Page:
Photo by Janice Boekhoff
Why is half of the Roman Colosseum missing?
The southern half of the outer wall of the Colosseum was brought down by an earthquake in 1349, but why just the southern portion? When geologists investigated, they found that a stream used to run through the area covered by the southern wall of the Colosseum. When the ancient Romans built the structure, they filled in the stream with loose soil. During the earthquake of 1349, the loose soil amplified the shock waves (much like ripples through water). Thus, the southern part of the structure recieved more sustained shaking–enough to bring down the outer wall–while the northern part, built on hard bedrock, absorbed the energy of the quake more quickly.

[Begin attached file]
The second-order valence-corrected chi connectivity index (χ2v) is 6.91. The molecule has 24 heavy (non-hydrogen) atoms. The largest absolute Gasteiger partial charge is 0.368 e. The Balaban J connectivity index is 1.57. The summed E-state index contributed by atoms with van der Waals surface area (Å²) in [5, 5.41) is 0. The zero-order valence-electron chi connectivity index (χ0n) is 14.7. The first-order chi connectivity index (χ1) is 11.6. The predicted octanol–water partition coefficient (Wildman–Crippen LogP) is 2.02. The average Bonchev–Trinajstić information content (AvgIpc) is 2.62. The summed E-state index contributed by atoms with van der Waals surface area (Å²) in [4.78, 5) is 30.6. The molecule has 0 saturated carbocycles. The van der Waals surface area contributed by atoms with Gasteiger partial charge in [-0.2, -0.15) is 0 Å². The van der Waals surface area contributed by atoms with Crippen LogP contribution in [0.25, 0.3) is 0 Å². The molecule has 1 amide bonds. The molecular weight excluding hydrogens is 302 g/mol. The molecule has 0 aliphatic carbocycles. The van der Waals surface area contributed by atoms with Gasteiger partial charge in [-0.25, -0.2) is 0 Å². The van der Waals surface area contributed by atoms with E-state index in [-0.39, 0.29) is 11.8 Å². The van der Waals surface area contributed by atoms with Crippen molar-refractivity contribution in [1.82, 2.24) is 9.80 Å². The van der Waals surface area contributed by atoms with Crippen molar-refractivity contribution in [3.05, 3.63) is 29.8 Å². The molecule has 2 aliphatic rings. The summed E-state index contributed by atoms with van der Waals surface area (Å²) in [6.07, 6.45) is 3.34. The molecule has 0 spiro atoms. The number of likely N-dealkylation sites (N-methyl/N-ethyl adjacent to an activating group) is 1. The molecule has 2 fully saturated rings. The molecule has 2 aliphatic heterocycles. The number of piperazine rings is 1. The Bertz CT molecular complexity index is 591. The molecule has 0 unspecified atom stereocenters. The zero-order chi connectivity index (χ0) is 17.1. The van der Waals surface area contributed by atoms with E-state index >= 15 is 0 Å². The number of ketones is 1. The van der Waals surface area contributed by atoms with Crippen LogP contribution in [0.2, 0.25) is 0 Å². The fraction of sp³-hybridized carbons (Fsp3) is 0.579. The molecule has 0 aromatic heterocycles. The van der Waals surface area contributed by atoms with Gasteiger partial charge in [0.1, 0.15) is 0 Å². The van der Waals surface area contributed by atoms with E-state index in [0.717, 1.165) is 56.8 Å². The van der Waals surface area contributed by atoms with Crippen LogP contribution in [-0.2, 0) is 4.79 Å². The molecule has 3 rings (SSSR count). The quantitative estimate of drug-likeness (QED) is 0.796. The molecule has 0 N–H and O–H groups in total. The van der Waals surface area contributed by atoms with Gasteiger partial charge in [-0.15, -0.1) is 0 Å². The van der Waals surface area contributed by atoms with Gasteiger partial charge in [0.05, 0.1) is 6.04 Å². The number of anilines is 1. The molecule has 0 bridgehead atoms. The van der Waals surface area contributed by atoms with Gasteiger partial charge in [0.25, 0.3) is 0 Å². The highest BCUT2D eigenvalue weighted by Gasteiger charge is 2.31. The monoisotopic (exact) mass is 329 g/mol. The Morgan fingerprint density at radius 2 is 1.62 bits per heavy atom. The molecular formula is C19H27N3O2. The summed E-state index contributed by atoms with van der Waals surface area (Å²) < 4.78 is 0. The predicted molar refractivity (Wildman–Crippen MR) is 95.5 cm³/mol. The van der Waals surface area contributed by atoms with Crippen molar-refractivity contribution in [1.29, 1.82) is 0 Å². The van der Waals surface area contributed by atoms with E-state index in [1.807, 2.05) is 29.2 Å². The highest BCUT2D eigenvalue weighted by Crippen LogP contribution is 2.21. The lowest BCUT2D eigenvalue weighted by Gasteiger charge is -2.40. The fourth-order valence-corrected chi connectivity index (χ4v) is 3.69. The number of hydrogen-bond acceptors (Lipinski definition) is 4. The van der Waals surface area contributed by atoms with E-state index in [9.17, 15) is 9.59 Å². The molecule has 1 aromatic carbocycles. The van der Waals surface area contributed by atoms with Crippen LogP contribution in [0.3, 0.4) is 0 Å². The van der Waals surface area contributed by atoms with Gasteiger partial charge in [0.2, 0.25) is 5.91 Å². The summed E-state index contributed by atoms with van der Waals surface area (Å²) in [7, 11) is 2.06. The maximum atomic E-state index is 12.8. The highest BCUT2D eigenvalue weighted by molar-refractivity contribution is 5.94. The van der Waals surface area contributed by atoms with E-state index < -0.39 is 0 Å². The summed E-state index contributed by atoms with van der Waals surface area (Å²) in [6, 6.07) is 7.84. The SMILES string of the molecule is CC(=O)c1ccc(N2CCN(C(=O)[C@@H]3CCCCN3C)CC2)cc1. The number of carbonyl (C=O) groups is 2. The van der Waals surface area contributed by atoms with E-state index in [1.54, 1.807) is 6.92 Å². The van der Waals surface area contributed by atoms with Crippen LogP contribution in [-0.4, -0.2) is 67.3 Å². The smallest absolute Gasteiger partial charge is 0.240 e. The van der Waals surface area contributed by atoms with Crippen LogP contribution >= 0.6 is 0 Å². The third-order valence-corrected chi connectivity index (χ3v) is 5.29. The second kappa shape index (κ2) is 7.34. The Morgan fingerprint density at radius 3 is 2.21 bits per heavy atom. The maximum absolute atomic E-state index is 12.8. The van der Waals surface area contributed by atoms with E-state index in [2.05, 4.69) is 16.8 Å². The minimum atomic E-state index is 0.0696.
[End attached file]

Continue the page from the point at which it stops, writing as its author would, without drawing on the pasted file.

As in so many areas of life, it’s all about having strong foundations.
Source: Strip the City: Rome, Season 1, Episode 1 (aired on the Science Channel)